Global oil markets will reach a supply-demand balance in late 2017 or early 2018 if a pact to cut output is extended, Russia’s energy minister was quoted by local news agencies as saying. “Judging from the current dynamics in the decline of the oil and oil products inventories, the markets will see such decline in inventories by the end of 2017 – early 2018, which will lead to cuts in inventories to a five-year average,” Alexander Novak was quoted as saying. The Organization of the Petroleum Exporting Countries and other producers including Russia pledged to cut output by 1.8 million barrels per day (bpd) in the first half of the year to lift oil prices.
But global inventories remain high, pulling crude back below $50 per barrel earlier this month and putting pressure on OPEC to extend the cuts to the rest of the year. Novak told the agencies that OPEC countries and other leading oil producers would discuss extending the deal in the second half of the year or “maybe further than that”. He also said that he expected the parameters of the deal to be unchanged, meaning deeper cuts were unlikely.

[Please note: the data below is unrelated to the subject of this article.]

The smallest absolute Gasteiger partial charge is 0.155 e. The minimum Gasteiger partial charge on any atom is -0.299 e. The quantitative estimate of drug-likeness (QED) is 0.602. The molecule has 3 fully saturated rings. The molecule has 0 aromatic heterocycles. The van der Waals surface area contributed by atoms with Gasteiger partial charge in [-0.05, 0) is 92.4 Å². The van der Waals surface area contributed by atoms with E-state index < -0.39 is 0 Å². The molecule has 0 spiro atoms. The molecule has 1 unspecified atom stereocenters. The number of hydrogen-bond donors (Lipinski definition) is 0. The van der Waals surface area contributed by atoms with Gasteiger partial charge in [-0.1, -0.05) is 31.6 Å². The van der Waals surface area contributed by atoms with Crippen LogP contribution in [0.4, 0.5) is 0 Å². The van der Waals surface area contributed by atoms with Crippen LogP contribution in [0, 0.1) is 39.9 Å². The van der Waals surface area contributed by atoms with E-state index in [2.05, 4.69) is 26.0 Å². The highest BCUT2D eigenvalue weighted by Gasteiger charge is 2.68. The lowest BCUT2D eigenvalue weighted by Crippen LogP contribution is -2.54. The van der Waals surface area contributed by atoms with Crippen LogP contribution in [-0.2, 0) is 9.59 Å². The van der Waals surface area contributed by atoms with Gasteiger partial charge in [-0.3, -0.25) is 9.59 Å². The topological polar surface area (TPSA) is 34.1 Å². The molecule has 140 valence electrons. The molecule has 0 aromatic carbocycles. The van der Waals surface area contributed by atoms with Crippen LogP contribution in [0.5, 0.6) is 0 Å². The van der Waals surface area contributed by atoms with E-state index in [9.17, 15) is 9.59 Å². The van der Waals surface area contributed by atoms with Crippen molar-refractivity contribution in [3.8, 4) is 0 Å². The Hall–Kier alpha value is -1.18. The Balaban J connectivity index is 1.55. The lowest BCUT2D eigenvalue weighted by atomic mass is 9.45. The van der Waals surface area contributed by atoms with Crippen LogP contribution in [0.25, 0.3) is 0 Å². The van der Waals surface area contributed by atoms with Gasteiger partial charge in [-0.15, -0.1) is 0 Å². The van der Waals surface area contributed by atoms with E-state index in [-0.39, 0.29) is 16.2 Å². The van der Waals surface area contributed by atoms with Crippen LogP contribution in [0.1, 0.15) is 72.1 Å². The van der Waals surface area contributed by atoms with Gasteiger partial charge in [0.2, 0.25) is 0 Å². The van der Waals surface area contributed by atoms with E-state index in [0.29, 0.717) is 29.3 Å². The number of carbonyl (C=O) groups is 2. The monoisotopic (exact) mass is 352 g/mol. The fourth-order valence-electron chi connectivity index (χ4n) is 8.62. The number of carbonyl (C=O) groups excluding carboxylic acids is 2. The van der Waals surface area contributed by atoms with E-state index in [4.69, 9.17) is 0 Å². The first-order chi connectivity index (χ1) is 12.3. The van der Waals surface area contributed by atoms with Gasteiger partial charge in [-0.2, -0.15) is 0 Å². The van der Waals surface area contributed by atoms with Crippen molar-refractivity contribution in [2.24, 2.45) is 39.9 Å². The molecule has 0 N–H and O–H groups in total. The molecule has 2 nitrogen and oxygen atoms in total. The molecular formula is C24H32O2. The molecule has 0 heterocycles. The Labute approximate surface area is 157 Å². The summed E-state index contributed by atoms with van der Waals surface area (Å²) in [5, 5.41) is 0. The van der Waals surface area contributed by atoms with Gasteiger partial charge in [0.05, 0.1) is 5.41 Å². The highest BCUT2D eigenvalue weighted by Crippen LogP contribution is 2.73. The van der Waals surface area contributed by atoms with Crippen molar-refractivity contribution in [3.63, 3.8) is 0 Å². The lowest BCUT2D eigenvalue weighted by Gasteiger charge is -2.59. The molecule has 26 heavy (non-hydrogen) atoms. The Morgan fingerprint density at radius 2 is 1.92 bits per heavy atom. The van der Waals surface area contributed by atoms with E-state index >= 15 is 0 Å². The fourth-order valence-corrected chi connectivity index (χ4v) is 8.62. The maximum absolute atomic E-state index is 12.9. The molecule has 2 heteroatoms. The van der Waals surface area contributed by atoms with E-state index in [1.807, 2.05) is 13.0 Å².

OPEC and industry sources said there had been discussions about extending curbs until the end of the first quarter 2018, when crude demand is seasonally at its weakest. Novak added that Russia would keep output cuts of 300,000 barrels per day from the level of October 2016 as stipulated by the December 2016 deal, he added. He said that Russia’s oil output forecast of 549-551 million tonnes for this year remained the same but could change depending on the outcome of oil producer nation talks in Vienna later this month.